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Tenants and owners obligations in Scotland

This information only applies in Scotland.

A good relationship with a tenant is one of the best ways of getting the most out of a buy-to-let investment. A first step in making sure it's a relationship that works is by being upfront and clear about each other's rights and responsibilities. Let us walk you through some of the key obligations that should be covered in a tenancy agreement.

Tenant responsibilities set out in a tenancy agreement commonly include:

  • paying rent on time

  • keeping the property clean

  • not causing damage to the property

  • replacing or fixing anything that is damaged

  • not acting antisocially

  • allowing reasonable access for repairs and inspections

  • giving at least 28 days’ notice if they want to leave the property

  • getting permission to sublet, decorate or pass the tenancy on to someone else

  • telling the landlord, in writing, about any person living in the property who is 16 or over and not a joint tenant

Landlord responsibilities set out in a tenancy agreement commonly include:

  • registering as a landlord with every local authority area that a house is being let out in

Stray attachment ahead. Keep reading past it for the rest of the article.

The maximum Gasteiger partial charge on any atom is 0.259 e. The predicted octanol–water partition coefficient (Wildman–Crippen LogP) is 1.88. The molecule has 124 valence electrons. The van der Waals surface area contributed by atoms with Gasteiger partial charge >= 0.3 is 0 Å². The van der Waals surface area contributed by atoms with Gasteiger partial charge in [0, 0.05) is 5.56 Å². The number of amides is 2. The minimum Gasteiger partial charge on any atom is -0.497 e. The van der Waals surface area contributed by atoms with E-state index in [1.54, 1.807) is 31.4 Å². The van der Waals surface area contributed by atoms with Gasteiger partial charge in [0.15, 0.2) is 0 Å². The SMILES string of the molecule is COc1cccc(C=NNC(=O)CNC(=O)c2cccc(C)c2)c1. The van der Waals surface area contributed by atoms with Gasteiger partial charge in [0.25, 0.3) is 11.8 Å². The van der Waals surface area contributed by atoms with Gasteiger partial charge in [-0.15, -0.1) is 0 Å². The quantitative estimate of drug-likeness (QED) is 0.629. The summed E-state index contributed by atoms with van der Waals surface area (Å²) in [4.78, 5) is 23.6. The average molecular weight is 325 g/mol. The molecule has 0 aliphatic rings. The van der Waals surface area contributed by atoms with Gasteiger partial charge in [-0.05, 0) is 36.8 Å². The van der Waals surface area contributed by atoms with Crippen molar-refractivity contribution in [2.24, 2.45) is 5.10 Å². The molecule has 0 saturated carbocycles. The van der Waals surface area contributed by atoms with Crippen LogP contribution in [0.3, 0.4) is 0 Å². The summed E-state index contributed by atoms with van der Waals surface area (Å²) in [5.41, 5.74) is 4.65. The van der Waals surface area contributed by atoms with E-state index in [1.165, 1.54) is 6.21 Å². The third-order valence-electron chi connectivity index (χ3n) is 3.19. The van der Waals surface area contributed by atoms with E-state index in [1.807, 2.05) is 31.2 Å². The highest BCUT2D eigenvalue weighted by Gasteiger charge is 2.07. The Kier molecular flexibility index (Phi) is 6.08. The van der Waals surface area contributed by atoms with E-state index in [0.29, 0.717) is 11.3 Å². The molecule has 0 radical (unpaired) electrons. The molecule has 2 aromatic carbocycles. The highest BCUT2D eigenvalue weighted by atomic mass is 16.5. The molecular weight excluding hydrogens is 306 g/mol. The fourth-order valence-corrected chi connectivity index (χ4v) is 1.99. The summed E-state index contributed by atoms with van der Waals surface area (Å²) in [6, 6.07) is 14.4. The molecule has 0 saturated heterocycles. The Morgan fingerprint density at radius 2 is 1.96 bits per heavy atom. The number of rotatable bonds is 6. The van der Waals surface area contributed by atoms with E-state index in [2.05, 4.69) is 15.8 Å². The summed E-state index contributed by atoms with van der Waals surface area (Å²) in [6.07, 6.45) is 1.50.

• respecting the tenant’s peace and quiet

  • giving at least 48 hours’ notice if they want to enter the property

  • ensuring the property is safe

  • maintaining and carrying out repairs to the property

  • giving the tenant notice of any defect in the property or work that needs to be carried out

  • maintaining HMO licenses, where applicable 

  • giving the necessary notice to tenants when terminating the tenancy

By February 2022, all homes in Scotland must meet new fire and smoke alarm standards. This means that homes home must have all of the following:

  • a carbon monoxide alarm - if you have a flue or fuel-burning appliance (eg a boiler or wood burner)

  • a smoke alarm in the room you use most during the day (eg a living room or lounge)

  • a smoke alarm in every circulation space on each storey (eg hallways and landings)

  • a heat alarm in every kitchen

All smoke and heat alarms must be on the ceiling, powered by mains or lithium batteries and interlinked by radiofrequency and not WiFi. Alarms being interlinked means that if one alarm detects smoke or fire, all of the alarms will sound. 

Homeowners and landlords will have to pay any costs to meet the new standards.

You can maintain a good relationship with your tenant by being organised and committed to your responsibilities under the letting agreement. This can include dealing with maintenance and repairs on a regular basis, being clear about how you’ll get in touch with the tenant if you need to contact them and setting down house rules so the tenant is aware of what is expected of them from the beginning of the tenancy. A good business-like relationship with a tenant will help avoid any problems that might arise in the future.

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